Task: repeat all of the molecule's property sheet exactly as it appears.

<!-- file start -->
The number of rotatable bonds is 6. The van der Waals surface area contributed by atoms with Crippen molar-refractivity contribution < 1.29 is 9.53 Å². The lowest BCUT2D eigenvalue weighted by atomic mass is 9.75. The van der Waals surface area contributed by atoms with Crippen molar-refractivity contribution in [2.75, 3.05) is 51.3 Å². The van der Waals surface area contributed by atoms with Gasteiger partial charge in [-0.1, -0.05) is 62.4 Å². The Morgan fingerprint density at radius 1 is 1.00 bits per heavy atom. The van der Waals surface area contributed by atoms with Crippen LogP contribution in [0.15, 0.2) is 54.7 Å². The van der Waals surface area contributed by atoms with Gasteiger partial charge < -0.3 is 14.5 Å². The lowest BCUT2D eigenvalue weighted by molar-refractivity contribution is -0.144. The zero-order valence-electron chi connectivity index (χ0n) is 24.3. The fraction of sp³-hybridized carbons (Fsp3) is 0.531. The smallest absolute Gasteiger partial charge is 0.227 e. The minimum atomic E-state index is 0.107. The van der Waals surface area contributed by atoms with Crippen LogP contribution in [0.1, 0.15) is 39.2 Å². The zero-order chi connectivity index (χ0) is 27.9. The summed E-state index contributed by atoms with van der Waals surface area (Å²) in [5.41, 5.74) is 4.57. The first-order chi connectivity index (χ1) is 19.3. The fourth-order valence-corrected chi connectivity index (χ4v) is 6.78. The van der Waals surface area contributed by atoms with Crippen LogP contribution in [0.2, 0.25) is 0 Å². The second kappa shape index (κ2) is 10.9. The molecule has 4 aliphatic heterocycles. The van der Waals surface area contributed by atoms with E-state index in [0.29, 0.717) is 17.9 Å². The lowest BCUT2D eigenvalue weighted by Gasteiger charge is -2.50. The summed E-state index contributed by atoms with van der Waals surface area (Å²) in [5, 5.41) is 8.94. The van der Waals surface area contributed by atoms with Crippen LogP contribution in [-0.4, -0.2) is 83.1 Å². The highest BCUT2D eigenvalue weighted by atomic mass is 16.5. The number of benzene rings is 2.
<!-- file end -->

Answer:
The number of rotatable bonds is 6. The van der Waals surface area contributed by atoms with Crippen molar-refractivity contribution < 1.29 is 9.53 Å². The lowest BCUT2D eigenvalue weighted by atomic mass is 9.75. The van der Waals surface area contributed by atoms with Crippen molar-refractivity contribution in [2.75, 3.05) is 51.3 Å². The van der Waals surface area contributed by atoms with Gasteiger partial charge in [-0.1, -0.05) is 62.4 Å². The Morgan fingerprint density at radius 1 is 1.00 bits per heavy atom. The van der Waals surface area contributed by atoms with Crippen LogP contribution in [0.15, 0.2) is 54.7 Å². The van der Waals surface area contributed by atoms with Gasteiger partial charge < -0.3 is 14.5 Å². The lowest BCUT2D eigenvalue weighted by molar-refractivity contribution is -0.144. The zero-order valence-electron chi connectivity index (χ0n) is 24.3. The fraction of sp³-hybridized carbons (Fsp3) is 0.531. The smallest absolute Gasteiger partial charge is 0.227 e. The minimum atomic E-state index is 0.107. The van der Waals surface area contributed by atoms with Crippen LogP contribution in [0.1, 0.15) is 39.2 Å². The zero-order chi connectivity index (χ0) is 27.9. The summed E-state index contributed by atoms with van der Waals surface area (Å²) in [5.41, 5.74) is 4.57. The first-order chi connectivity index (χ1) is 19.3. The fourth-order valence-corrected chi connectivity index (χ4v) is 6.78. The van der Waals surface area contributed by atoms with Crippen LogP contribution in [0.2, 0.25) is 0 Å². The second kappa shape index (κ2) is 10.9. The molecule has 4 aliphatic heterocycles. The van der Waals surface area contributed by atoms with E-state index in [0.29, 0.717) is 17.9 Å². The lowest BCUT2D eigenvalue weighted by Gasteiger charge is -2.50. The summed E-state index contributed by atoms with van der Waals surface area (Å²) in [5, 5.41) is 8.94. The van der Waals surface area contributed by atoms with Crippen LogP contribution in [-0.4, -0.2) is 83.1 Å². The highest BCUT2D eigenvalue weighted by atomic mass is 16.5. The number of benzene rings is 2.